How do I subdivide my land?
One of the earliest and most important questions you will want answers to when subdividing is what is the process, and how long does it take? This part of the website will discuss the process around how to subdivide land in WA, the duration, and how this effects the project delivery overall. Its important to understand the subdivision process and how long it takes, as this will reduce the likelihood of lost time and mistakes. The process and its duration this will impact your overall project returns (interest on lending) and impact the build process too. Whether you are staging your development or subdividing and building concurrently at the same time will also have an important impact on risk, duration, returns and finance for the project.
In Western Australia, the subdivision process is slightly different to the subdivision process in other parts of Australia. The major difference is that the applications for subdivision (land development) are received, processed and centrally administered by the West Australian Planning Commission (the WAPC), not by local councils. Whilst the local councils are stakeholders in the process and are consulted by the WAPC, ultimate decision making authority rests with the WAPC.
The council receives and administers applications for planning approval that are not land development related (ie dwelling construction). In general summary, the subdivision process is administered at a state government level by the WAPC, and the Development Approval (DA) process for dwelling construction is dealt with by the council at a local government level. This is an important distinction to grasp when learning how to subdivide land in WA and then considering building. Subdivision and dwelling construction, whilst related activities, are separate processes administered by different bodies in this state. The two processes can be run concurrently (subdividing land and building at same time) or staged ( subdivide land first and then build or vice versa). If running both processes at the same time, both processes must be carefully managed to avoid problems that may impact clearance sand title issue at the end.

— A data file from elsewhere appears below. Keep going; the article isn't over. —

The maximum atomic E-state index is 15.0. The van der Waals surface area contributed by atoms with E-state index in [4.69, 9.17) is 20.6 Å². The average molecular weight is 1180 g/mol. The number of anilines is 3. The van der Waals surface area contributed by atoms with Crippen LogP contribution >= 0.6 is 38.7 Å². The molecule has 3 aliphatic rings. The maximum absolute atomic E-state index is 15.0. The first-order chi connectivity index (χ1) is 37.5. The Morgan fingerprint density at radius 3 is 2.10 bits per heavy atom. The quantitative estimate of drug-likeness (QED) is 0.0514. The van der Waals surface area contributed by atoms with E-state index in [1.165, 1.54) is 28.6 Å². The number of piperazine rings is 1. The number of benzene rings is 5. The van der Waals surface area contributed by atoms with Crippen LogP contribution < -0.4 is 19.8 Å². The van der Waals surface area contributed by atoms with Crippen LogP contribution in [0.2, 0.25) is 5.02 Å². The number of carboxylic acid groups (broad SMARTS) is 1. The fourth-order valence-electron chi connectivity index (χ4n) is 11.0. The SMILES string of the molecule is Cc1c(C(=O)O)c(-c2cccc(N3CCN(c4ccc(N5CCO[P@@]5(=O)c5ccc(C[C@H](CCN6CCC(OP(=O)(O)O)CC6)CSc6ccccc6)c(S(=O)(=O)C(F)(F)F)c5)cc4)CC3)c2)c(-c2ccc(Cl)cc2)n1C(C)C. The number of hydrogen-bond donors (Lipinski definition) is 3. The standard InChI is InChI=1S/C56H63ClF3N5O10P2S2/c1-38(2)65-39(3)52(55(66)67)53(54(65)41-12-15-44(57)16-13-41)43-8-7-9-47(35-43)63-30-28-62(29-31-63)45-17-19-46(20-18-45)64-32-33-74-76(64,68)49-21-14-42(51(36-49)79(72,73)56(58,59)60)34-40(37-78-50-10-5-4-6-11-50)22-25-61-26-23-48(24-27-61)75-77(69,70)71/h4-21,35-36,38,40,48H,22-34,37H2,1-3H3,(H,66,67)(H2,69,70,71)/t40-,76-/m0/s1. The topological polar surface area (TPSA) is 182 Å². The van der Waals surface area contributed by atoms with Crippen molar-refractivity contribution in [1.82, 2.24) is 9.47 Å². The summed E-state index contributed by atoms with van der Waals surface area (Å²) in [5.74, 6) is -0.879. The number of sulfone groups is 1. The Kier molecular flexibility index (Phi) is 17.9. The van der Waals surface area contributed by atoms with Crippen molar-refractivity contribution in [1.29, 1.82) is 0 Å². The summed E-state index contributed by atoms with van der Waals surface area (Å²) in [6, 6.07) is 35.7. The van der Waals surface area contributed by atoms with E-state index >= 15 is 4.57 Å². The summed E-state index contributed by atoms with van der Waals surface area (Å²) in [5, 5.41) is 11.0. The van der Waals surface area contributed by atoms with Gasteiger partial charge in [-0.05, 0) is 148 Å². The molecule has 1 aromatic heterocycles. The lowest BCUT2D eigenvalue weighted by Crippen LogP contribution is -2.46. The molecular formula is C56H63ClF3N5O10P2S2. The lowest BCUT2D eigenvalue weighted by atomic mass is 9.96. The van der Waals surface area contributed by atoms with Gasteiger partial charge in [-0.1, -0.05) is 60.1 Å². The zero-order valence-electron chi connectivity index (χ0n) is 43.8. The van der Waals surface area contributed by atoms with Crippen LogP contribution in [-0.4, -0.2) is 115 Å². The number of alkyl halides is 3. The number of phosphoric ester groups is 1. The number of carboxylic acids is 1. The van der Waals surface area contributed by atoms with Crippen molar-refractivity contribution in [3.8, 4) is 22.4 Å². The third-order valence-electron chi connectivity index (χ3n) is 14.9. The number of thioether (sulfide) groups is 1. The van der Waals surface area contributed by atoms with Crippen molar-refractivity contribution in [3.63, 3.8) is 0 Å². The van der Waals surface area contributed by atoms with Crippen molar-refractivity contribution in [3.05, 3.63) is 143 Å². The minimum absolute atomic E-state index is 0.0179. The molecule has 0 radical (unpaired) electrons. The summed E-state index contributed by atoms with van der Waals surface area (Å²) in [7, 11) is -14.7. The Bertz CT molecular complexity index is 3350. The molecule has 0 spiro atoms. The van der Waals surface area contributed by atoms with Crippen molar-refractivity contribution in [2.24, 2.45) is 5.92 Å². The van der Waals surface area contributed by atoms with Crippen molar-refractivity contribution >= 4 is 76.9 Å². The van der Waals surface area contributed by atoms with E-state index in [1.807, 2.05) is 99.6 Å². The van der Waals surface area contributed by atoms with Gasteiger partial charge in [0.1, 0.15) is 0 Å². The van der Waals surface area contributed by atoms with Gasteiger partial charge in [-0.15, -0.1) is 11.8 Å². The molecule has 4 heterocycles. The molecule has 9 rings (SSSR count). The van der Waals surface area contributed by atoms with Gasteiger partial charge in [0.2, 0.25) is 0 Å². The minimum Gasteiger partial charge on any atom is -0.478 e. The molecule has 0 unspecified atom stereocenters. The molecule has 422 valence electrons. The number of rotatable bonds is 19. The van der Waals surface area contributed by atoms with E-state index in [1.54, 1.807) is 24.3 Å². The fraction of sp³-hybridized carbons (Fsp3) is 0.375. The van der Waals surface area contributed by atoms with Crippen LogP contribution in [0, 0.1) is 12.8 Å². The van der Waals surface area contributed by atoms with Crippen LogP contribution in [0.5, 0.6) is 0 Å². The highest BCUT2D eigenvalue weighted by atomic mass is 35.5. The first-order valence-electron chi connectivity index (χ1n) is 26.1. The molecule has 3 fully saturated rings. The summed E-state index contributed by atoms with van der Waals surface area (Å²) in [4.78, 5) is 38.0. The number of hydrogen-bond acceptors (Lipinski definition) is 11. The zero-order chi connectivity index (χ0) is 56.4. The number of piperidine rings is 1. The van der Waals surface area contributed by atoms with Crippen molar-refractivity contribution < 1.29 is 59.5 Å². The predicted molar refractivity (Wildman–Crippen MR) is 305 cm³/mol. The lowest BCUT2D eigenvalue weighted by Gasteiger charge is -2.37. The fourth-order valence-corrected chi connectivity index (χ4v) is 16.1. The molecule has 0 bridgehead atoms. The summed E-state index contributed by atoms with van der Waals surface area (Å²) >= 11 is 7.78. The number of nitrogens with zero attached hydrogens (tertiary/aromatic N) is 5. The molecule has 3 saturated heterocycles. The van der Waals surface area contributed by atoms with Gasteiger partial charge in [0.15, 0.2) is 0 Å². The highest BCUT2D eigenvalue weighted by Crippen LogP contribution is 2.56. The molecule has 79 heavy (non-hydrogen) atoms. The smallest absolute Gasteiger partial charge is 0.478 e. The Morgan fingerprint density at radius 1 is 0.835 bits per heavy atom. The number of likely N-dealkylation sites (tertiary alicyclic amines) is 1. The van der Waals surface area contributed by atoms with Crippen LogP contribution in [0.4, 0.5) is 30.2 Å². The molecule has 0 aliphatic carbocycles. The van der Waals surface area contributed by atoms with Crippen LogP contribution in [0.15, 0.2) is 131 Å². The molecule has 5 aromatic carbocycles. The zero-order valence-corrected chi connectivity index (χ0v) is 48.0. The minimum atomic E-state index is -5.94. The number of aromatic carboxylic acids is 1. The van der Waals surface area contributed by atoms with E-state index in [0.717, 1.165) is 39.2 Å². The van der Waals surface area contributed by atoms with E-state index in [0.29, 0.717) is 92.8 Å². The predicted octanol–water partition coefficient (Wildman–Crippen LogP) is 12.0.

How long does the subdivision process take?
The time taken to complete physical work during the subdivision process is relatively minor if added up- usually a month or less. What takes a lot of time is the processes around making applications to and dealing with all the statutory bodies who are stakeholders in the subdivision process. Your initial application to the WAPC for example, will alone take up to 90 days just to process, after which you will receive back a decision letter that will require further administrative work such as consultation, applicants and service agreement requests with stakeholders who have imposed conditions in your returned decision letter (conditional approval). Stakeholders will be bodies such as the Local council, Watercorp, and Western Power (the latter taking up to seven weeks just to process a service agreement request). There can be a lot of administrative work to do before earth is broken and sites cleared.
Even once all the conditions in the decision letter are satisfied, there is a whole clearance and title production process involving the WAPC, Landgate and your bank that can take a few more months. All in all, and exceptional turnaround time for a typical small lot subdivision, to the point of having titles in hand, is 7-9 months. For most people, 9-12 months is more realistic, and you should be prepared for a year when planning your project. Large statutory bodies move a their own pace, and there is nothing you can do to rush them along! If dwelling construction is involved in your project , 12-24 months or more is realistic depending on single storey or two storey builds.